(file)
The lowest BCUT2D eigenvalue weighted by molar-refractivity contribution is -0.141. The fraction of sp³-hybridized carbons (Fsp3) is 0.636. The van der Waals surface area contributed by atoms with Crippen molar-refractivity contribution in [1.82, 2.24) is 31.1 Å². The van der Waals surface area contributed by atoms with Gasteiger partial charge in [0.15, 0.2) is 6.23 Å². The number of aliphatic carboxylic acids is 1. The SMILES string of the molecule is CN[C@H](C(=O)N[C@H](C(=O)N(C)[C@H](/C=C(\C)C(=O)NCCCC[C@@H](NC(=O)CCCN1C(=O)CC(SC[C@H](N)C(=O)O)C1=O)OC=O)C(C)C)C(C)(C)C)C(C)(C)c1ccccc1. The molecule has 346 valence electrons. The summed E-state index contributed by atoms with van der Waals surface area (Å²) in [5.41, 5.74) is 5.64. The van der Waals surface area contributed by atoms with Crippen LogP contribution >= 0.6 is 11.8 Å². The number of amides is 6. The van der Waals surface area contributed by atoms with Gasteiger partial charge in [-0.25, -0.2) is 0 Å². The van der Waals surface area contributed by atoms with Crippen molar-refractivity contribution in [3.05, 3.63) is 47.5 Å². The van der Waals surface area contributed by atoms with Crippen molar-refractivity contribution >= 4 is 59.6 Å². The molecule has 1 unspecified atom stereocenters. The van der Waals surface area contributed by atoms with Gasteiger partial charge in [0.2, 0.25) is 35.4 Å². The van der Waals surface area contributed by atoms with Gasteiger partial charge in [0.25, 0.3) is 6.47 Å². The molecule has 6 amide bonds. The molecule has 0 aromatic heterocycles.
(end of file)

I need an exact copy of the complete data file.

The lowest BCUT2D eigenvalue weighted by molar-refractivity contribution is -0.141. The fraction of sp³-hybridized carbons (Fsp3) is 0.636. The van der Waals surface area contributed by atoms with Crippen molar-refractivity contribution in [1.82, 2.24) is 31.1 Å². The van der Waals surface area contributed by atoms with Gasteiger partial charge in [0.15, 0.2) is 6.23 Å². The number of aliphatic carboxylic acids is 1. The SMILES string of the molecule is CN[C@H](C(=O)N[C@H](C(=O)N(C)[C@H](/C=C(\C)C(=O)NCCCC[C@@H](NC(=O)CCCN1C(=O)CC(SC[C@H](N)C(=O)O)C1=O)OC=O)C(C)C)C(C)(C)C)C(C)(C)c1ccccc1. The molecule has 346 valence electrons. The summed E-state index contributed by atoms with van der Waals surface area (Å²) in [5.41, 5.74) is 5.64. The van der Waals surface area contributed by atoms with Crippen LogP contribution >= 0.6 is 11.8 Å². The number of amides is 6. The van der Waals surface area contributed by atoms with Gasteiger partial charge in [-0.25, -0.2) is 0 Å². The van der Waals surface area contributed by atoms with Crippen molar-refractivity contribution in [3.05, 3.63) is 47.5 Å². The van der Waals surface area contributed by atoms with Crippen molar-refractivity contribution >= 4 is 59.6 Å². The molecule has 1 unspecified atom stereocenters. The van der Waals surface area contributed by atoms with Gasteiger partial charge in [0.2, 0.25) is 35.4 Å². The van der Waals surface area contributed by atoms with Gasteiger partial charge in [0.25, 0.3) is 6.47 Å². The molecule has 6 amide bonds. The molecule has 0 aromatic heterocycles.